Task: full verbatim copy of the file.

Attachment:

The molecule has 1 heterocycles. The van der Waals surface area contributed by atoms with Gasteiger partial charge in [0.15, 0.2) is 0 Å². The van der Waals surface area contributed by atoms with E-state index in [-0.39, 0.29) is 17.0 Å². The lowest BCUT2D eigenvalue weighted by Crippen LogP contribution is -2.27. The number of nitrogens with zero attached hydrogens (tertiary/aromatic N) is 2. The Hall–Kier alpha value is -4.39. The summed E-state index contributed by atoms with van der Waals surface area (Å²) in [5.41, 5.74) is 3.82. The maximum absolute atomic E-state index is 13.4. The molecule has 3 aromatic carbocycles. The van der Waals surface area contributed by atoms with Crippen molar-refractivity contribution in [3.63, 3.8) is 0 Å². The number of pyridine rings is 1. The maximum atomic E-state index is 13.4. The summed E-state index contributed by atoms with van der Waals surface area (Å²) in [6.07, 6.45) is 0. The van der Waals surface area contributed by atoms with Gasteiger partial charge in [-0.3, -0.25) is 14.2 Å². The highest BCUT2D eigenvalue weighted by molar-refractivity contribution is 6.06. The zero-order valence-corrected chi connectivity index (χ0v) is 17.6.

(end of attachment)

The molecule has 1 heterocycles. The van der Waals surface area contributed by atoms with Gasteiger partial charge in [0.15, 0.2) is 0 Å². The van der Waals surface area contributed by atoms with E-state index in [-0.39, 0.29) is 17.0 Å². The lowest BCUT2D eigenvalue weighted by Crippen LogP contribution is -2.27. The number of nitrogens with zero attached hydrogens (tertiary/aromatic N) is 2. The Hall–Kier alpha value is -4.39. The summed E-state index contributed by atoms with van der Waals surface area (Å²) in [5.41, 5.74) is 3.82. The maximum absolute atomic E-state index is 13.4. The molecule has 3 aromatic carbocycles. The van der Waals surface area contributed by atoms with Crippen molar-refractivity contribution in [3.63, 3.8) is 0 Å². The number of pyridine rings is 1. The maximum atomic E-state index is 13.4. The summed E-state index contributed by atoms with van der Waals surface area (Å²) in [6.07, 6.45) is 0. The van der Waals surface area contributed by atoms with Gasteiger partial charge in [-0.3, -0.25) is 14.2 Å². The highest BCUT2D eigenvalue weighted by molar-refractivity contribution is 6.06. The zero-order valence-corrected chi connectivity index (χ0v) is 17.6.